Framing Botticelli

Produced as part of Botticelli Reimagined

Ran from 5 March 2016 to 3 July 2016

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There are a wide range of frame styles in the exhibition Botticelli Reimagined, with many magnificent examples of beautiful carving and gilding displaying high levels of craftsmanship, Zoe Allen, V&A Senior Conservator explores.

Early frames were an integral part of the structure of panel paintings, and the independent frame, as we know it today, first appeared in Italy during the fifteenth century. The original frames on Botticelli’s paintings would have been made by expert craftsmen and some designed by eminent figures such as Giuliano da Sangallo (about 1445–1516) a sculptor, architect and military engineer. As his name is inscribed on the back of the Botticelli panel of The Virgin and Child with St John and an angel, he may have designed its original frame.

Framing1
The Virgin and Child with St John and an Angel, workshop of Sandro Botticelli, about 1490. © The National Gallery, London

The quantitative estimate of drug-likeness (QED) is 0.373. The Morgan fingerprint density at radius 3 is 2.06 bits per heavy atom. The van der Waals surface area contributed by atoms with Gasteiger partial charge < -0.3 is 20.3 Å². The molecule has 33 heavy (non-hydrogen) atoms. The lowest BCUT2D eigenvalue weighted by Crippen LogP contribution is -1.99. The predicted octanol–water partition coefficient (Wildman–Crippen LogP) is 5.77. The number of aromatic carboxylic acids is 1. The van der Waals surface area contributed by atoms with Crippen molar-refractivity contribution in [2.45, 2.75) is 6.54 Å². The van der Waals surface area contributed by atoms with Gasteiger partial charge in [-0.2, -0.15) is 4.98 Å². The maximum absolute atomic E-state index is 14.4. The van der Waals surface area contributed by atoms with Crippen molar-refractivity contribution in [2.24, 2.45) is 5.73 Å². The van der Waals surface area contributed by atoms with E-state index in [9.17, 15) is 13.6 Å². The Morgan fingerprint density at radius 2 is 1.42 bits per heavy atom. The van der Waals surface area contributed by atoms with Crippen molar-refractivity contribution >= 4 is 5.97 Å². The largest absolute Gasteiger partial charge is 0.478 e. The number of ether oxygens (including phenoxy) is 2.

Sadly very few original frames remain. Generally, picture frames have led a hazardous existence, as a change of owner or changes in fashion often meant a change of frame. It is interesting to dwell on how their frames effect the way we perceive works by Botticelli and his assistants. Just as Botticelli’s work has been ‘reimagined’ by successive generations, so too has the language of ornament found on the frames of his works.

The nineteenth century saw a great market for all manner of Renaissance artefacts and the level of craftsmanship of frames made then was very high. It can be hard to tell the difference between actual Renaissance frames and nineteenth century imitations in Renaissance style. The latter were typically very faithful to their original models, with carved elements sometimes including symbols related to the subject matter of the paintings.

The frames of several tondi (circular panels usually depicting The Virgin and Child) are richly embellished with carved and gilded flowers, fruit and grain such as grapes and wheat (symbolic of the bread and wine of the Christian Eucharist) and the pomegranate, (for the Resurrection).

Tri frames